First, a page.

A few more imaginative home roasting strategies

This is the second (and almost certainly last) in my series of posts on reasonably cheap ways to get into home roasting.  I found that doing so was fun and informative and I learned a lot about coffee, but I also learned how amazing the great roasters truly are when you can try their roasts fresh.  Getting into home roasting is exactly what made me appreciate sites like Roaste.com.  I do have friends who can produce amazing results – far better than I can, but even so by the time you realize that the equipment costs money, the beans lose moisture so a pound in does not yield a pound out, etc, you realize that it is not usually a great way to save money (especially if you are looking at time as a form of money, too).  None the less, I think it is a fun and informative thing to do (but 90 % of the coffee I drink is pre-roasted).  

One of the cheapest home roasting methods is using a hot air popper that was intended for popcorn.

Not every popcorn popper will work, but Sweet Marias reports that some of their customers have had success with the following models.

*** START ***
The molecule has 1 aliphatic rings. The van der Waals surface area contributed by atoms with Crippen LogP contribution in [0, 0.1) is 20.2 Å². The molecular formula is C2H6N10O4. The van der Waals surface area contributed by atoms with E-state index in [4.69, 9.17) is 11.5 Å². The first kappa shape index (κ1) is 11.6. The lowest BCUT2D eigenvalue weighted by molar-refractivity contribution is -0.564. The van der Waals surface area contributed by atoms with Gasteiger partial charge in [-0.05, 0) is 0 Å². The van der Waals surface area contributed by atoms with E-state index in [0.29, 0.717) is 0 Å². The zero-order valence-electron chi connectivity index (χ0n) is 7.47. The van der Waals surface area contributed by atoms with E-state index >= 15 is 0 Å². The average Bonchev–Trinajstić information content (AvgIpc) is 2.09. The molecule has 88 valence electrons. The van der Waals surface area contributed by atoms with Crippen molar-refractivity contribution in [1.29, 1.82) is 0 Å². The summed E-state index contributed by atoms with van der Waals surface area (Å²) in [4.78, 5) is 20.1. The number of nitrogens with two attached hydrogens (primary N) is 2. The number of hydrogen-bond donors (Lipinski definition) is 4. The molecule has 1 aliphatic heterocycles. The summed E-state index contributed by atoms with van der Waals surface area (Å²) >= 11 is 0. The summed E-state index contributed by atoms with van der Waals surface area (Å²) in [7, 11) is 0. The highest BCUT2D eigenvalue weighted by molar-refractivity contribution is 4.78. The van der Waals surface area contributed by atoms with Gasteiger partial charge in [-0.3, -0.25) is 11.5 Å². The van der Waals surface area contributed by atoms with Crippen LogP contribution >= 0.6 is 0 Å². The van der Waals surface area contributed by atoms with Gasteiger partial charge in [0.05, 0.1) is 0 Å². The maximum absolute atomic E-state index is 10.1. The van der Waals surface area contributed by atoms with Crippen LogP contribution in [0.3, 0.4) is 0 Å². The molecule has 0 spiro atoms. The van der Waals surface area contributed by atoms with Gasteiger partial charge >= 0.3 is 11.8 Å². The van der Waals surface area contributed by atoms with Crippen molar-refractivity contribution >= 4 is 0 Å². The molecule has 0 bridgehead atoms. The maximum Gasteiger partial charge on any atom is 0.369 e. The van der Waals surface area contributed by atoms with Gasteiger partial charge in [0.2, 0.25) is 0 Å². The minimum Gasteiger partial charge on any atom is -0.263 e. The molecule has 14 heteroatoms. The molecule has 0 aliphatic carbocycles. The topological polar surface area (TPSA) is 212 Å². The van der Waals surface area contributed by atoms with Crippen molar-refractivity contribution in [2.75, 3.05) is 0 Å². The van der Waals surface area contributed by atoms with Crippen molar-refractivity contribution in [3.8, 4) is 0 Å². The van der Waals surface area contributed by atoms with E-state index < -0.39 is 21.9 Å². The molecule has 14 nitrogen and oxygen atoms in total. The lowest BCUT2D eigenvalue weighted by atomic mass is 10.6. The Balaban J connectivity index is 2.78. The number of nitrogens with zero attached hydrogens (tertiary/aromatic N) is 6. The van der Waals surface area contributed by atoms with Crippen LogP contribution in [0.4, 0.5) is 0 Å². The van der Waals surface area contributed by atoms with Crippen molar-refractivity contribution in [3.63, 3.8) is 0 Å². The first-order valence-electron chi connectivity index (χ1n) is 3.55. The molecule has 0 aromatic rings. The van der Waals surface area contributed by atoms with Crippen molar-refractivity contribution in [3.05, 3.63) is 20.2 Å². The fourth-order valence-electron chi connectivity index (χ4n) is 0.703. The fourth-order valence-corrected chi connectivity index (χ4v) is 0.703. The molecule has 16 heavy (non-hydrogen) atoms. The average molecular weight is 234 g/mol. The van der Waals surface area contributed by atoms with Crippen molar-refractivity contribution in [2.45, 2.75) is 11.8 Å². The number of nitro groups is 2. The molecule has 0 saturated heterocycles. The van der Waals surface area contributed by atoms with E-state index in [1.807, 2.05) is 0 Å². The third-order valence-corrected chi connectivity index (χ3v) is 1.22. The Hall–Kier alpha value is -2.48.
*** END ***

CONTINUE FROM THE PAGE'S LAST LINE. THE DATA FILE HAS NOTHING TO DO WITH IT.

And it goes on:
West Bend Air Crazy

West Bend Poppery II (1200 watt model) - a preferred model

Popcorn Pumper

Kitchen Gourmet (from Walgreens)

Toastmaster 6203West Bend Air Crazy

Presto Poplite (from Wal-mart - stock #s 04820*, 04821, and 114316)

Nostalgia Brand (Bath Bath & Beyond)

Toastess TCP-388 (also TCP-1)

Some of these can be found for five dollars on Ebay or in thrift shops.


They work like the slightly higher end Iroast machines, but without some of the bells and whistles that allow you to control the temperature, collect the chaff, etc.

Another imaginative method is a drum roaster on a grill.  You can order one or build one and get it on a mechanized spit.  RK drums makes one that is supposed to be quite good, but it is not cheap.  I would imagine one could make your own for a reasonable price that would not be as good, but would be fun to use and would work fine.

These can do much more coffee at a single time than most roasters that home roasters buy.  Usually one only does a fraction of a pound and these in theory can do several pounds at a time.


I toyed with the idea of buying a mechanized rotisserie for a grill and trying these out but just as I was thinking about it my gas grill died and I decided to go with charcoal and have never looked back.  At the same time I saw someone refer to his grill drum as being much better at coffee for drip than for espresso and I mostly drink espresso.  (I do think roasting for espresso seems harder for some reason, but perhaps I just have a different standard for espresso than drip).  I think it would be hard to do this kind of roasting over real wood or charcoal, but it is not unheard of.

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